NVDA add-on development and review processes

Thank you for your interest in developing and submitting your NVDA add-on for community distribution. Since 2013, the NVDA community add-ons website is home to many add-on packages from authors like you.

The goal of this document is to serve as a one-stop guide on how the community review works, expectations, and to provide tips on effective add-on development and reviews. For more information on add-on development, please read NVDA Add-on Development Guide.

IMPORTANT: by submitting your add-on for community distribution, you acknowledge that you will abide by NVDA community code of conduct.

The overall add-on development and review processes is as follows:


To develop an NVDA add-on, you will need a copy of NVDA. Although stable versions will work, we recommend using beta releases, or if you are really adventurous, alpha versions.

You will also need to install Python 3.7 or later for testing your add-on idea, and if using NVDA community add-on template, to package your add-on. Also, you will need access to the app you are writing an app module for, and software and hardware necessary for developing synthesizers or braille display driver add-ons.

Lastly, subscribe to NVDA add-ons mailing list to become familiar with the add-ons community. The forum is designed to help you develop your add-on by letting users give you feedback. It is also used to facilitate add-on reviews and new version announcements.

For other guidance, see guidelines.

Getting an add-on reviewed

If you would like to release your add-on to the NVDA community through community add-ons website, it must go through at least one review. First, have a public link to the development version of your add-on handy, such as the link to the installer, a version control repository such as GitHub, and so on. This is so that the prospective reviewer can download and test your add-on.

Once you have the download link handy, send a message to NVDA add-ons list requesting an add-on review. You must include the name of your add-on and a brief description as to what it does. Don't forget to include the public link to your add-on.

Once a review request is received, a prospective reviewer (not the author of the add-on in question) will review your add-on on the following criteria:

  • License and copyright: your add-on must be licensed in a way that is compatible with GNU General public license (GPL) 2 or later. This is a must because NVDA is licensed under GNU GPL version 2. To ensure this, at the top of add-on files, include a short copyright header, and if you are unsure, do ask the community for advice.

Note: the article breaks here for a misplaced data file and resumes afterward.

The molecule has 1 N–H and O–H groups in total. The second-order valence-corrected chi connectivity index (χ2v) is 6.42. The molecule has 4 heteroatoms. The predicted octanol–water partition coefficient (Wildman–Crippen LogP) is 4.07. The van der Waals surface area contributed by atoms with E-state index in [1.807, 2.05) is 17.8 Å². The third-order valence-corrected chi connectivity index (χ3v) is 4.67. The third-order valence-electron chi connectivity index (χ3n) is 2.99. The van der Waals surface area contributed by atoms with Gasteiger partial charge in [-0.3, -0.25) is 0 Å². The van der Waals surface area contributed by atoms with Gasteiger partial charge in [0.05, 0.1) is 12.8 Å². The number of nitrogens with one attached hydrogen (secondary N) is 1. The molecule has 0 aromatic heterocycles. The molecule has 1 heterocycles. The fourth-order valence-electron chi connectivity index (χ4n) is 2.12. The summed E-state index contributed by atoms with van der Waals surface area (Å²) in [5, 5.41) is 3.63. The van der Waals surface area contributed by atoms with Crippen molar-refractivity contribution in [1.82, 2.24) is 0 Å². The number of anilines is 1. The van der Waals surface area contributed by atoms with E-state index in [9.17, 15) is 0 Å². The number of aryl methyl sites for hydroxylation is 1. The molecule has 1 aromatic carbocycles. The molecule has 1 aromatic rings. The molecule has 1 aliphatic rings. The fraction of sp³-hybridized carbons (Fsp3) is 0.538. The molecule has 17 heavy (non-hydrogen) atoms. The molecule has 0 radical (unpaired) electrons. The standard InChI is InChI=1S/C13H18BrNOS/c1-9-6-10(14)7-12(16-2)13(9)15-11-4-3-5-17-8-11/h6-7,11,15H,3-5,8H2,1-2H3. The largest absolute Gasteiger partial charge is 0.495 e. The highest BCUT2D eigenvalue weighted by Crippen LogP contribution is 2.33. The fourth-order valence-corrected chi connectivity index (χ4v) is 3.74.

• User experience: your add-on will be used by many people, so it will be subject to user experience tests such as installation, NVDA compatibility, GUI, and so on.
  • Documentation: users will learn a lot about your add-on with add-on documentation. Please make the documentation understandable to users.
  • Security: because your add-on becomes part of NVDA when activated, it can perform operations such as adding and removing files, accessing the internet, and read and write Windows Registry keys. The NVDA add-ons community takes security of add-ons seriously.

In the course of a basic review, a reviewer can approve the add-on for distribution or suggest changes. Often reviews are accompanied by comments dealing with user experience and other matters, so take a moment to review these comments. Once the add-on is approved, it will be queued for distribution on the community add-ons website.

IMPORTANT: even though the add-on passes other review criteria, if the license is not compatible with GPL 2, the add-on will not be approved.

In-depth reviews

In addition to the basic review (license and copyright, user experience, documentation, security), you can ask the add-ons community for in-depth reviews. In-depth reviews can include advanced audits such as memory leaks, compatibility with NVDA development snapshots, GUI suggestions, coding style, runtime conflicts with other add-ons, and flagging compatibility issues for different versions of Python. The add-on must first pass the basic review before in-depth reviews can be requested.

Combining with other add-ons